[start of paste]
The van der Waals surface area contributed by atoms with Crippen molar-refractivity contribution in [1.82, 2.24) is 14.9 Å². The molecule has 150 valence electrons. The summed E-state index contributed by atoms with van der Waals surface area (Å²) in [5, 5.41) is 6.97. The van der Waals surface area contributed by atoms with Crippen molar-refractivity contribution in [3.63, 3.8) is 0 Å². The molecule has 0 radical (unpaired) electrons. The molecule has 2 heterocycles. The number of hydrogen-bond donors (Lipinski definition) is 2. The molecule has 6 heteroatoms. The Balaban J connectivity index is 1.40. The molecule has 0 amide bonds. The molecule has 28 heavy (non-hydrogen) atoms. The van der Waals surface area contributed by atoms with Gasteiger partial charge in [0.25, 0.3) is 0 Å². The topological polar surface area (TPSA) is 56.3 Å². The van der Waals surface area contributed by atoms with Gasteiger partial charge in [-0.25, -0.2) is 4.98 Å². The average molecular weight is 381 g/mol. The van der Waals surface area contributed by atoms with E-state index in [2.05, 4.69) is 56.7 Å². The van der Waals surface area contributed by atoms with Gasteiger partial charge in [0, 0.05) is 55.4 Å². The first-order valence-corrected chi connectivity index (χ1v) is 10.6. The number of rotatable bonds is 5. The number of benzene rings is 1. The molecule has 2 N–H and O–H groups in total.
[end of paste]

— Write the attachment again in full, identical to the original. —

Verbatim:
The van der Waals surface area contributed by atoms with Crippen molar-refractivity contribution in [1.82, 2.24) is 14.9 Å². The molecule has 150 valence electrons. The summed E-state index contributed by atoms with van der Waals surface area (Å²) in [5, 5.41) is 6.97. The van der Waals surface area contributed by atoms with Crippen molar-refractivity contribution in [3.63, 3.8) is 0 Å². The molecule has 0 radical (unpaired) electrons. The molecule has 2 heterocycles. The number of hydrogen-bond donors (Lipinski definition) is 2. The molecule has 6 heteroatoms. The Balaban J connectivity index is 1.40. The molecule has 0 amide bonds. The molecule has 28 heavy (non-hydrogen) atoms. The van der Waals surface area contributed by atoms with Gasteiger partial charge in [0.25, 0.3) is 0 Å². The topological polar surface area (TPSA) is 56.3 Å². The van der Waals surface area contributed by atoms with Gasteiger partial charge in [-0.25, -0.2) is 4.98 Å². The average molecular weight is 381 g/mol. The van der Waals surface area contributed by atoms with E-state index in [2.05, 4.69) is 56.7 Å². The van der Waals surface area contributed by atoms with Gasteiger partial charge in [0, 0.05) is 55.4 Å². The first-order valence-corrected chi connectivity index (χ1v) is 10.6. The number of rotatable bonds is 5. The number of benzene rings is 1. The molecule has 2 N–H and O–H groups in total.